The acid number of the carboxylated thermoplastic polymers is between 30 and 250, preferably between 30 and 200. The acid number is the number of milligrams of potassium hydroxide required to neutralize one gram of the polymer. For purposes of illustration, an acid number of 100 corresponds to the presence in the polymer of either 12.8% acrylic acid, 15.3% of methacrylic acid, 11.5% of itaconic acid, or 10.3% of maleic or fumaric acid.

Ethylenically unsaturated monomers which can be used for preparing the carboxylated thermoplastic polymers of the invention include virtually all monomers capable of undergoing addition polymerization to produce polymers free of ionic charge groups and essentially water-insoluble. Typical useful monomers thus include, for example, methyl methacrylate, ethyl methacrylate, butyl methacrylate, ethyl acrylate, butyl acrylate, hexyl acrylate, n-octyl acrylate, lauryl methacrylate, 2-ethylhexyl methacrylate, nonyl acrylate, benzyl methacrylate, 2-hydroxypropyl methacrylate acrylonitrile, methacrylonitrile, vinyl acetate, vinyl propionate, vinylidene chloride, vinyl chloride, styrene, t-butyl styrene, vinyl toluene, butadiene, isoprene, and the like.

The polymerization process is initiated in general with free radical initiators. Free radicals of any sort may be used. Preferred initiators include persulfate, peroxides, azo compounds, and redox initiators. The amount of initiator can vary from 0.01% to 2% by the weight of monomer, but is preferably from 0.03 to 1% by weight thereof. Organic peroxides and organic peresters include, for example, benzoyl peroxide, dichlorobenzoyl peroxide, dicumyl peroxide, di-tert-butyl peroxide, lauroyl peroxide, tert-butyl peracetate, 2,5-dimethyl-2,5-di(tert-butylperoxy)hexine-3,2,5-dimethyl-2,5-di(tert-butylperoxy)hexane, tert-butyl perbenzoate, tert-butyl perphenyl acetate, tert-butylperisobutylate, tert-butyl persecoctoate, tert-butyl perpivalate, cumyl perpivalate and tert-butyl perdiethyl acetate, and azo compounds include, for example, azobisisobutylnitrile and dimethyl azoisobutylate.

The epoxy-containing particles of the invention can be prepared by various methods known in the art. For example, they can be prepared by pulverizing and classifying the particle material or by spray drying of a solution containing the particle material, including a epoxy resin, followed by redispersing the resultant particles in water using a dispersant. They can be prepared by a suspension technique that consists of dissolving the particle material, including an epoxy compound in, for example, a water immiscible solvent, dispersing the solution as fine liquid droplets in an aqueous solution, and removing the solvent by evaporation or other suitable techniques. They can be prepared by mechanically grinding the particle material, including an epoxy compound, in water to a desired particle size in the presence of a dispersant, heating the epoxy-containing particles dispersed in water to above their melting points, and cooling the melted particles in water to form a stable dispersion. They can be prepared by the so-called “atmospheric emulsification” and “pressure emulsification” techniques. The atmospheric process can be used to prepare epoxy-containing dispersions for epoxy resins with melting points below the boiling point of water. The process typically consists of melting an epoxy compound and a surfactant together. Optionally a base is added to the melt. Hot water is then slowly added to the epoxy melt at vigorous agitation. Pressure emulsification is generally needed for epoxy resins with a melting point greater than 100° C. It is similar to the atmospheric process except at temperature above the water boiling point. Vessels capable of withstanding high pressure are normally needed for such a method.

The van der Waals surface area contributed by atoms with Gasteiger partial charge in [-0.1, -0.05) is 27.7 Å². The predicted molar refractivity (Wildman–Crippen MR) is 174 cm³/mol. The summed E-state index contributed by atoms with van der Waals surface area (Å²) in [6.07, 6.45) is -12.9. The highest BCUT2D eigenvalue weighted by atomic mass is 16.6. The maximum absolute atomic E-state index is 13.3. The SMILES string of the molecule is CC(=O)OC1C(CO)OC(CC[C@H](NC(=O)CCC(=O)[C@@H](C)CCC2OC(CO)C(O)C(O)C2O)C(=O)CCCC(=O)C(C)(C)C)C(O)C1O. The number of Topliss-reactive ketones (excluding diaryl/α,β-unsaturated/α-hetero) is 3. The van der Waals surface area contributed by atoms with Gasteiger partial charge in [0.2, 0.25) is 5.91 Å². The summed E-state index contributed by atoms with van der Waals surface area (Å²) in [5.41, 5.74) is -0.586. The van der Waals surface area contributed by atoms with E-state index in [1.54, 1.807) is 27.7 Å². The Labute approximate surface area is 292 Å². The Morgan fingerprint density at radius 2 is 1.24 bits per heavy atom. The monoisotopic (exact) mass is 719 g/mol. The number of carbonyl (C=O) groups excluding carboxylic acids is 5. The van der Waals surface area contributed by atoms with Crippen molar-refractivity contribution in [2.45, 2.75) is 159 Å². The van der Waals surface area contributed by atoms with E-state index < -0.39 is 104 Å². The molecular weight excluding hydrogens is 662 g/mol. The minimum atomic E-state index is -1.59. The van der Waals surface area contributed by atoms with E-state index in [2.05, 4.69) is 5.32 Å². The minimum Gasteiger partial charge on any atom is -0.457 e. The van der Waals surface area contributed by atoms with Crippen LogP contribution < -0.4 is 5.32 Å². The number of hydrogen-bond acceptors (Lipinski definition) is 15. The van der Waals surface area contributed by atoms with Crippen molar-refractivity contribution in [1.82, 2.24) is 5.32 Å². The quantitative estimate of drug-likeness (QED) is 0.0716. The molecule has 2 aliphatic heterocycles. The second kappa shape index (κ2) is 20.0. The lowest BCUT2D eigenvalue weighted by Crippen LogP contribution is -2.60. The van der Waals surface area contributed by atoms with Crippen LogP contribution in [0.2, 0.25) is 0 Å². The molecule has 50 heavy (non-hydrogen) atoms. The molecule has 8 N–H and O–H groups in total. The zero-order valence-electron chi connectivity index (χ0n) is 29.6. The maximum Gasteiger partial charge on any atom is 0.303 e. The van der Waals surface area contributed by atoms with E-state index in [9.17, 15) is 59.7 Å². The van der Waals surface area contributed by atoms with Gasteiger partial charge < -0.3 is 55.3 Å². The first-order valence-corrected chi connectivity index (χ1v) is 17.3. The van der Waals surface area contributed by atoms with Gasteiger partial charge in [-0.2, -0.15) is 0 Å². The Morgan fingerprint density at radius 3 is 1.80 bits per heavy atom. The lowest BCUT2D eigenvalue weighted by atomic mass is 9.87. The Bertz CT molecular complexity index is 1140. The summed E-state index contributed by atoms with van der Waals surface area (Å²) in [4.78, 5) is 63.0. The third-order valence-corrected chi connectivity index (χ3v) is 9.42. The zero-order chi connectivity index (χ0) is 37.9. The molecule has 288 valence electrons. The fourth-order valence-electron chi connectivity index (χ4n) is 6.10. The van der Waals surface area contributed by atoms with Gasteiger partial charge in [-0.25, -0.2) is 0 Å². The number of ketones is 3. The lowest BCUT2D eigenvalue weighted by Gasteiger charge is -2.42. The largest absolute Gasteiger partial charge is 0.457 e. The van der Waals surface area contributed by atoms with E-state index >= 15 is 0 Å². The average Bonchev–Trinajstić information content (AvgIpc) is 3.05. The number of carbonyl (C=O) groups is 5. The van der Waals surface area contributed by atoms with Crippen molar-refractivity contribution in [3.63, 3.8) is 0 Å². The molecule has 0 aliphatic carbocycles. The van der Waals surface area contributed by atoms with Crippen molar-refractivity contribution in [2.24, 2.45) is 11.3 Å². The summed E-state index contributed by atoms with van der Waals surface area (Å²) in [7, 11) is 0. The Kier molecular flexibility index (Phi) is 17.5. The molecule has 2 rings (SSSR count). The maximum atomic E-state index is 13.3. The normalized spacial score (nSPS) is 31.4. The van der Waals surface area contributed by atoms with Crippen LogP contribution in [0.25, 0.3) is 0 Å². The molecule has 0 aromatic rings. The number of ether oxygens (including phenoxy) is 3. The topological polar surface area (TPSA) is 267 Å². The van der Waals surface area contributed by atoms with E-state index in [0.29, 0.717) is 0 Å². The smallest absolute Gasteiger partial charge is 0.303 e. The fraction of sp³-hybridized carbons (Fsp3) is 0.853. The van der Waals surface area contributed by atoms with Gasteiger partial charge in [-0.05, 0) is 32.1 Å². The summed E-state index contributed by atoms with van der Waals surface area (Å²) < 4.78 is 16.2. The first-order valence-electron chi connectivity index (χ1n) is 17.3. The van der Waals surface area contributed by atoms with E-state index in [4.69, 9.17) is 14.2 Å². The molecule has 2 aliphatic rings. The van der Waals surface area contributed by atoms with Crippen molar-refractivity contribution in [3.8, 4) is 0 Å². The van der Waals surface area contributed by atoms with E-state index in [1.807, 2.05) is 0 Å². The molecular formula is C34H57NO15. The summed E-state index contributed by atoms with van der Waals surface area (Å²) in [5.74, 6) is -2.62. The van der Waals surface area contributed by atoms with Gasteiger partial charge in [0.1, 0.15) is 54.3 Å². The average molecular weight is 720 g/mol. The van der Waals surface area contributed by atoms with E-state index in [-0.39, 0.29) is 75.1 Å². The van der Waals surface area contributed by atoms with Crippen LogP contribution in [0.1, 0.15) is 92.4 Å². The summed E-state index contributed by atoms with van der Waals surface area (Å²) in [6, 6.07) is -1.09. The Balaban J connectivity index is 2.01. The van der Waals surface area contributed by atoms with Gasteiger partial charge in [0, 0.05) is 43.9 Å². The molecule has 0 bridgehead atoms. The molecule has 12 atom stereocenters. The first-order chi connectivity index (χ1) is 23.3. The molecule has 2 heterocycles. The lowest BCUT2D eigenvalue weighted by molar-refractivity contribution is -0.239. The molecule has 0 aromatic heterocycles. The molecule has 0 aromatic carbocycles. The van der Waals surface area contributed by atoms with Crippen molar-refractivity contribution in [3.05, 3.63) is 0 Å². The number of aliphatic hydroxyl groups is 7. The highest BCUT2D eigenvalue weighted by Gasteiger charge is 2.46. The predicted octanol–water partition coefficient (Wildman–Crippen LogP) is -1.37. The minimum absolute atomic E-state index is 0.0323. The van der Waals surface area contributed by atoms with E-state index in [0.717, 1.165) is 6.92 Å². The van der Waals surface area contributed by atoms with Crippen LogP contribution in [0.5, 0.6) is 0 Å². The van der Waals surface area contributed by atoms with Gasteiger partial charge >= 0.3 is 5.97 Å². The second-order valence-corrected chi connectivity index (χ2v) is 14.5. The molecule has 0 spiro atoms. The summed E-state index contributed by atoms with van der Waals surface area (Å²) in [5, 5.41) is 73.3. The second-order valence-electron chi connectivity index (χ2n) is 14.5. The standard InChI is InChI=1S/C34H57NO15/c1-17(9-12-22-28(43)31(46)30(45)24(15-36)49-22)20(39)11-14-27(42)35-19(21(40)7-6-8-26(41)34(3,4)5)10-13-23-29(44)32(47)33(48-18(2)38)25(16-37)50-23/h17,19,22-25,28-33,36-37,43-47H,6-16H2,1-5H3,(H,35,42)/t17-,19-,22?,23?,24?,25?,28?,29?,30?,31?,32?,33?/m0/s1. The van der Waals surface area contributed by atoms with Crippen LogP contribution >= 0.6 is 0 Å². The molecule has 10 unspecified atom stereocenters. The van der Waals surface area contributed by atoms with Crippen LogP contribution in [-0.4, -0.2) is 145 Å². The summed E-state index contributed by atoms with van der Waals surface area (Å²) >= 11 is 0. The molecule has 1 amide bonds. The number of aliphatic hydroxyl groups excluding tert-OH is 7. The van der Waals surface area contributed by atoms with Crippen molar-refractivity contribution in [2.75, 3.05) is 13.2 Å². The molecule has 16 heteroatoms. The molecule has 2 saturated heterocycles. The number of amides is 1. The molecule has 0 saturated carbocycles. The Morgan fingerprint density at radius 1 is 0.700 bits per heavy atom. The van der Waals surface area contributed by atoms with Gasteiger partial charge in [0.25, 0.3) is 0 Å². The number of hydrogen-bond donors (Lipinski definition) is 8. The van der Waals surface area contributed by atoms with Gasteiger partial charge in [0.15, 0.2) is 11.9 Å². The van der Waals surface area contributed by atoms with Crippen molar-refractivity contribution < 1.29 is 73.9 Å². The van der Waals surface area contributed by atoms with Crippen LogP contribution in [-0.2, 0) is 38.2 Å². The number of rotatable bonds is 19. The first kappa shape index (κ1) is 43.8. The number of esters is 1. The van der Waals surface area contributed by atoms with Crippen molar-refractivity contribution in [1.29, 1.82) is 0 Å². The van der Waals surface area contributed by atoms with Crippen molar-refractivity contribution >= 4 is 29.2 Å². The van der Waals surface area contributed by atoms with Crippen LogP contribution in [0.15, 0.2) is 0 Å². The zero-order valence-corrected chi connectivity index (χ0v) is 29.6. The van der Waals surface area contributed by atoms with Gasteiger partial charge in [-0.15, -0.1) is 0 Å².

Various dispersants and surfactants known in the art can be used as stabilizers. The dispersants can be nonionic, anionic, and cationic, and can be polymeric and are used as high as 20% of the epoxy resin. Because such surfactants are potential of causing other problems, the minimum amount of surfactant should be used. Commercial dispersions of epoxy resins often contain a minor amount of surfactant. If the dispersion of epoxy material coagulates or coalesces, then addition of measured amounts of surfactant to freshly prepared dispersions or to the aqueous phase preparatory to formation of the dispersion can be used to assess the stability of the dispersion. Most preferably, the dispersion will be stable with regards to sedimentation of the epoxy-containing dispersed phase. However, in the context of the subject invention, the term “stable” refers to a dispersion where the epoxy resin particles do not coalesce or coagulate, but remain substantially in distinct particles. If such particles sediment upon storage, they may be easily redispersed by shaking or moderate agitation. If, however, the particles coalesce, they cannot be redispersed without high shear mixing for prolonged periods of time.